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The Omaha, Nebraska-based company said on Saturday morning that it earned $7.86 billion in operating profits during the third quarter, up from $6.88 billion last year. .
However, net earnings slipped to $16.5 billion, or $10,119 per Class A share, compared with $18.5 billion, or $11,280 per share, last year, roughly an 11 percent decline. That’s largely due to an accounting change, which required Berkshire to report unrealized gains or losses in stock investments as net income.
The company also reported the U.S.-China trade war and a stronger U.S. dollar weighed on some of its profits, particularly in the manufacturing, service and retailing businesses.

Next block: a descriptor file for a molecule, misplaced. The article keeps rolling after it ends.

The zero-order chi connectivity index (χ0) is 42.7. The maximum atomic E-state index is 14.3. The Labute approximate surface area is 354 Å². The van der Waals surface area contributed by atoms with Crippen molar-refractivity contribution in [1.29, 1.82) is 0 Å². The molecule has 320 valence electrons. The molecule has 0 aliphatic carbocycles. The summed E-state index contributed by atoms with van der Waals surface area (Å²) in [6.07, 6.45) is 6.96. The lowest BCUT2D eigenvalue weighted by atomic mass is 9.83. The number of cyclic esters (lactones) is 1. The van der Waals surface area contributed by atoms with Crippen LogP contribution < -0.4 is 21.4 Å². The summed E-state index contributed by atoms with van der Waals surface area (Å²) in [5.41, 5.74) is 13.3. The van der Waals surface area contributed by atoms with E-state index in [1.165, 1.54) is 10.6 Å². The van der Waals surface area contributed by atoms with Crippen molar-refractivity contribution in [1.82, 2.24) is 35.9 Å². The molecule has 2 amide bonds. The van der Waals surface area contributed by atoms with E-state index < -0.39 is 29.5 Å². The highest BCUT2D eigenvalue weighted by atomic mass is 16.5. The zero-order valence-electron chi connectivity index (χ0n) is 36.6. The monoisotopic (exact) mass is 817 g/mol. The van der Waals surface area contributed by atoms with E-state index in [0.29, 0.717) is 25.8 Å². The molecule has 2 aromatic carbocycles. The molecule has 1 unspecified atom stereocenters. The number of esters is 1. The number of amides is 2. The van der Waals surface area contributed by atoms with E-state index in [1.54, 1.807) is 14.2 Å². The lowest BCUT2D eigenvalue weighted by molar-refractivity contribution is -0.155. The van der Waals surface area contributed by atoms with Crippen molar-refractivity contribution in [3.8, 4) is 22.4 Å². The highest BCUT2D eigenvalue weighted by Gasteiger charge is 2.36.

Stock prices also impeded the conglomerate's willingness to make a large acquisition. Despite sitting on a record pile of $128.1 billion in cash and equivalents, Buffett did not make any big purchases. Instead, Buffett repurchased $700 million of Berkshire stock.
Berkshire’s financial reach extends to almost every sector of the economy, and it owns a number of marketable, blue chip-stocks that are valued at $170 billion (excluding the company’s shares of Kraft Heinz). Those stocks include Apple, Coca-Cola, Goldman Sachs, Southwest Airlines, American Express and General Motors.
The company also has earning power concentrated in the insurance sector, including Geico, which helped to cushion its results.